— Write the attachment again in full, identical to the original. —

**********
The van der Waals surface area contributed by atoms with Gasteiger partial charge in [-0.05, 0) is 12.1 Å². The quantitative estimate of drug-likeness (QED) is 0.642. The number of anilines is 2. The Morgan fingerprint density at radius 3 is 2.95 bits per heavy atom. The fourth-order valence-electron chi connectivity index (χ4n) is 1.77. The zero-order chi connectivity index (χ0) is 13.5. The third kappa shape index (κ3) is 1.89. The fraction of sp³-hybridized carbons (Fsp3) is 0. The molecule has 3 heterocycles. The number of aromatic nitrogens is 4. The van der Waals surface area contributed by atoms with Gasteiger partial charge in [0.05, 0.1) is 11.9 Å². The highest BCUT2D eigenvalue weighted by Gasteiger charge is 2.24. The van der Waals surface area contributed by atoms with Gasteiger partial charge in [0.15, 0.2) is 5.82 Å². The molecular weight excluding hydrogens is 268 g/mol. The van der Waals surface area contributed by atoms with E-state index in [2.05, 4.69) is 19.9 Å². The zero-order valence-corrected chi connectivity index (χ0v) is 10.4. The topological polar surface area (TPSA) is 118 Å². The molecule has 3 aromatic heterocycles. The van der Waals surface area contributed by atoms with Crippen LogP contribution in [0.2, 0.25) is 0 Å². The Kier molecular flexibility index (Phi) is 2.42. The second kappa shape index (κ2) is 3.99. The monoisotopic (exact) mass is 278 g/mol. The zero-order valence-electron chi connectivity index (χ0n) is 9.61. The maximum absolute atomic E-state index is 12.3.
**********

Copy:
The van der Waals surface area contributed by atoms with Gasteiger partial charge in [-0.05, 0) is 12.1 Å². The quantitative estimate of drug-likeness (QED) is 0.642. The number of anilines is 2. The Morgan fingerprint density at radius 3 is 2.95 bits per heavy atom. The fourth-order valence-electron chi connectivity index (χ4n) is 1.77. The zero-order chi connectivity index (χ0) is 13.5. The third kappa shape index (κ3) is 1.89. The fraction of sp³-hybridized carbons (Fsp3) is 0. The molecule has 3 heterocycles. The number of aromatic nitrogens is 4. The van der Waals surface area contributed by atoms with Gasteiger partial charge in [0.05, 0.1) is 11.9 Å². The highest BCUT2D eigenvalue weighted by Gasteiger charge is 2.24. The van der Waals surface area contributed by atoms with Gasteiger partial charge in [0.15, 0.2) is 5.82 Å². The molecular weight excluding hydrogens is 268 g/mol. The van der Waals surface area contributed by atoms with E-state index in [2.05, 4.69) is 19.9 Å². The zero-order valence-corrected chi connectivity index (χ0v) is 10.4. The topological polar surface area (TPSA) is 118 Å². The molecule has 3 aromatic heterocycles. The van der Waals surface area contributed by atoms with Crippen LogP contribution in [0.2, 0.25) is 0 Å². The Kier molecular flexibility index (Phi) is 2.42. The second kappa shape index (κ2) is 3.99. The monoisotopic (exact) mass is 278 g/mol. The zero-order valence-electron chi connectivity index (χ0n) is 9.61. The maximum absolute atomic E-state index is 12.3.